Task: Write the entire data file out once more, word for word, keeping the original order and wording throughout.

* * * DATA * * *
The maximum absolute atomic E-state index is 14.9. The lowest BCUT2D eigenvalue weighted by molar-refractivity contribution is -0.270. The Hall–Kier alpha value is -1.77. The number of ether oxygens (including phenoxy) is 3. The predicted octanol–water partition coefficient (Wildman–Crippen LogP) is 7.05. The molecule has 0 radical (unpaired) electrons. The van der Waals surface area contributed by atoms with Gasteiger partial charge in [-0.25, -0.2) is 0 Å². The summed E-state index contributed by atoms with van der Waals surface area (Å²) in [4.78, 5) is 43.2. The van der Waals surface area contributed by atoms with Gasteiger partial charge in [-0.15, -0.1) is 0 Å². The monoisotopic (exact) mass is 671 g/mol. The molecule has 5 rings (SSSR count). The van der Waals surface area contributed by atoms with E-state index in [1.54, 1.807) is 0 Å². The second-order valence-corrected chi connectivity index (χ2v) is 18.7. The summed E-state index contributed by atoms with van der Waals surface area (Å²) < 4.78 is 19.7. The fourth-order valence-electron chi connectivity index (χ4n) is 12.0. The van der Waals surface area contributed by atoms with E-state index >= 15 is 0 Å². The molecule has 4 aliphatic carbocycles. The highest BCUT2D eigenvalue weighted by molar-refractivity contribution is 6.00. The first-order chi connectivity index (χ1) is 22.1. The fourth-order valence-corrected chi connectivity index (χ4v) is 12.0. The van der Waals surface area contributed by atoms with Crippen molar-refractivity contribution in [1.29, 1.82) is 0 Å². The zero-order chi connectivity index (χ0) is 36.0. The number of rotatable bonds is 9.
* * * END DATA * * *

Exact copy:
The maximum absolute atomic E-state index is 14.9. The lowest BCUT2D eigenvalue weighted by molar-refractivity contribution is -0.270. The Hall–Kier alpha value is -1.77. The number of ether oxygens (including phenoxy) is 3. The predicted octanol–water partition coefficient (Wildman–Crippen LogP) is 7.05. The molecule has 0 radical (unpaired) electrons. The van der Waals surface area contributed by atoms with Gasteiger partial charge in [-0.25, -0.2) is 0 Å². The summed E-state index contributed by atoms with van der Waals surface area (Å²) in [4.78, 5) is 43.2. The van der Waals surface area contributed by atoms with Gasteiger partial charge in [-0.15, -0.1) is 0 Å². The monoisotopic (exact) mass is 671 g/mol. The molecule has 5 rings (SSSR count). The van der Waals surface area contributed by atoms with E-state index in [1.54, 1.807) is 0 Å². The second-order valence-corrected chi connectivity index (χ2v) is 18.7. The summed E-state index contributed by atoms with van der Waals surface area (Å²) < 4.78 is 19.7. The fourth-order valence-electron chi connectivity index (χ4n) is 12.0. The van der Waals surface area contributed by atoms with E-state index >= 15 is 0 Å². The molecule has 4 aliphatic carbocycles. The highest BCUT2D eigenvalue weighted by molar-refractivity contribution is 6.00. The first-order chi connectivity index (χ1) is 22.1. The fourth-order valence-corrected chi connectivity index (χ4v) is 12.0. The van der Waals surface area contributed by atoms with Crippen molar-refractivity contribution in [1.29, 1.82) is 0 Å². The zero-order chi connectivity index (χ0) is 36.0. The number of rotatable bonds is 9.